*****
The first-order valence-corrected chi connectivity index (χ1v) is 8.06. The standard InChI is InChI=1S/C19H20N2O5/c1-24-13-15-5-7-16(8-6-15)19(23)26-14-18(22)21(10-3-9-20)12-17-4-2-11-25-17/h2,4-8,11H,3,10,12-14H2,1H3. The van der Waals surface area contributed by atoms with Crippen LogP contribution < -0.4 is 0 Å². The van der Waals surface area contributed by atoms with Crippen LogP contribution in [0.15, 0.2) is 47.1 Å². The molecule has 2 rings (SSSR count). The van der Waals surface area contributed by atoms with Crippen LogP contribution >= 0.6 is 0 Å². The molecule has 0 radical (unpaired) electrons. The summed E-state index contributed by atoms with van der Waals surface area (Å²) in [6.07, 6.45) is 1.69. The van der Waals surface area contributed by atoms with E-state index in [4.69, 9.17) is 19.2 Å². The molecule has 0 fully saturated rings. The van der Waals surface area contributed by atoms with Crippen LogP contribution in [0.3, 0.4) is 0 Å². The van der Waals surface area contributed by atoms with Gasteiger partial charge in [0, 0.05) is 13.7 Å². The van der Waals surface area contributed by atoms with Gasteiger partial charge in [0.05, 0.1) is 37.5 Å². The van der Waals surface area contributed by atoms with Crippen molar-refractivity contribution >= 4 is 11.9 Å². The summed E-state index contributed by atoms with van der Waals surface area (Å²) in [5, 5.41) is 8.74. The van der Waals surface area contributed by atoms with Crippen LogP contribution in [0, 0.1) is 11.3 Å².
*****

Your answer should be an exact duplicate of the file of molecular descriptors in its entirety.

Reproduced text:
The first-order valence-corrected chi connectivity index (χ1v) is 8.06. The standard InChI is InChI=1S/C19H20N2O5/c1-24-13-15-5-7-16(8-6-15)19(23)26-14-18(22)21(10-3-9-20)12-17-4-2-11-25-17/h2,4-8,11H,3,10,12-14H2,1H3. The van der Waals surface area contributed by atoms with Crippen LogP contribution < -0.4 is 0 Å². The van der Waals surface area contributed by atoms with Crippen LogP contribution in [0.15, 0.2) is 47.1 Å². The molecule has 2 rings (SSSR count). The van der Waals surface area contributed by atoms with Crippen LogP contribution >= 0.6 is 0 Å². The molecule has 0 radical (unpaired) electrons. The summed E-state index contributed by atoms with van der Waals surface area (Å²) in [6.07, 6.45) is 1.69. The van der Waals surface area contributed by atoms with E-state index in [4.69, 9.17) is 19.2 Å². The molecule has 0 fully saturated rings. The van der Waals surface area contributed by atoms with Crippen LogP contribution in [0.3, 0.4) is 0 Å². The van der Waals surface area contributed by atoms with Gasteiger partial charge in [0, 0.05) is 13.7 Å². The van der Waals surface area contributed by atoms with Gasteiger partial charge in [0.05, 0.1) is 37.5 Å². The van der Waals surface area contributed by atoms with Crippen molar-refractivity contribution >= 4 is 11.9 Å². The summed E-state index contributed by atoms with van der Waals surface area (Å²) in [5, 5.41) is 8.74. The van der Waals surface area contributed by atoms with Crippen LogP contribution in [0, 0.1) is 11.3 Å².